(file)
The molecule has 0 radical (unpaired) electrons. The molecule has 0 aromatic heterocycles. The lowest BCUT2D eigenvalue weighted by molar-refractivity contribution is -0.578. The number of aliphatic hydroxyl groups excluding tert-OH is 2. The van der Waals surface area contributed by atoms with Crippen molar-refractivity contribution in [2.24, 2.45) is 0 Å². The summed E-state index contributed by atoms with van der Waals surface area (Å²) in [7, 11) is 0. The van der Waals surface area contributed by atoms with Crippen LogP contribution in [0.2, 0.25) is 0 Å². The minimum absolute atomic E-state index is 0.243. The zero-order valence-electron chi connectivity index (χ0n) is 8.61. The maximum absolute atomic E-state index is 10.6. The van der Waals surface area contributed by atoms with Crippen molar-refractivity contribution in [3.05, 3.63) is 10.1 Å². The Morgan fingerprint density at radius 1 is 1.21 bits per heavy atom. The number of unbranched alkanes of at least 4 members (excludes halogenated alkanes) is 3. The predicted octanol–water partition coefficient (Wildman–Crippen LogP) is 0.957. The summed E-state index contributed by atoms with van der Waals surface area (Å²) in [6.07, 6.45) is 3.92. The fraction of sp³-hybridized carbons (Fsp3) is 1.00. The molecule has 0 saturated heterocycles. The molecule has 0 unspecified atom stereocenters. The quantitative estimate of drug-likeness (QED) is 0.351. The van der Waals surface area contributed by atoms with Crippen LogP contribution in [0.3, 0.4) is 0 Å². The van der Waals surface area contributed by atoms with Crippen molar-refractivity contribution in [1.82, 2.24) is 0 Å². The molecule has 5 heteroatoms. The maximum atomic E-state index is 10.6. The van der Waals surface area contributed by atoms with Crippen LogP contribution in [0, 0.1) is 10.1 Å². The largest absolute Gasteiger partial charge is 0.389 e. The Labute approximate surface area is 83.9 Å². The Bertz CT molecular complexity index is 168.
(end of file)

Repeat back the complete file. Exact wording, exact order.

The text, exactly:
The molecule has 0 radical (unpaired) electrons. The molecule has 0 aromatic heterocycles. The lowest BCUT2D eigenvalue weighted by molar-refractivity contribution is -0.578. The number of aliphatic hydroxyl groups excluding tert-OH is 2. The van der Waals surface area contributed by atoms with Crippen molar-refractivity contribution in [2.24, 2.45) is 0 Å². The summed E-state index contributed by atoms with van der Waals surface area (Å²) in [7, 11) is 0. The van der Waals surface area contributed by atoms with Crippen LogP contribution in [0.2, 0.25) is 0 Å². The minimum absolute atomic E-state index is 0.243. The zero-order valence-electron chi connectivity index (χ0n) is 8.61. The maximum absolute atomic E-state index is 10.6. The van der Waals surface area contributed by atoms with Crippen molar-refractivity contribution in [3.05, 3.63) is 10.1 Å². The Morgan fingerprint density at radius 1 is 1.21 bits per heavy atom. The number of unbranched alkanes of at least 4 members (excludes halogenated alkanes) is 3. The predicted octanol–water partition coefficient (Wildman–Crippen LogP) is 0.957. The summed E-state index contributed by atoms with van der Waals surface area (Å²) in [6.07, 6.45) is 3.92. The fraction of sp³-hybridized carbons (Fsp3) is 1.00. The molecule has 0 saturated heterocycles. The molecule has 0 unspecified atom stereocenters. The quantitative estimate of drug-likeness (QED) is 0.351. The van der Waals surface area contributed by atoms with Crippen LogP contribution in [0.3, 0.4) is 0 Å². The van der Waals surface area contributed by atoms with Crippen molar-refractivity contribution in [1.82, 2.24) is 0 Å². The molecule has 5 heteroatoms. The maximum atomic E-state index is 10.6. The van der Waals surface area contributed by atoms with Crippen LogP contribution in [0, 0.1) is 10.1 Å². The largest absolute Gasteiger partial charge is 0.389 e. The Labute approximate surface area is 83.9 Å². The Bertz CT molecular complexity index is 168.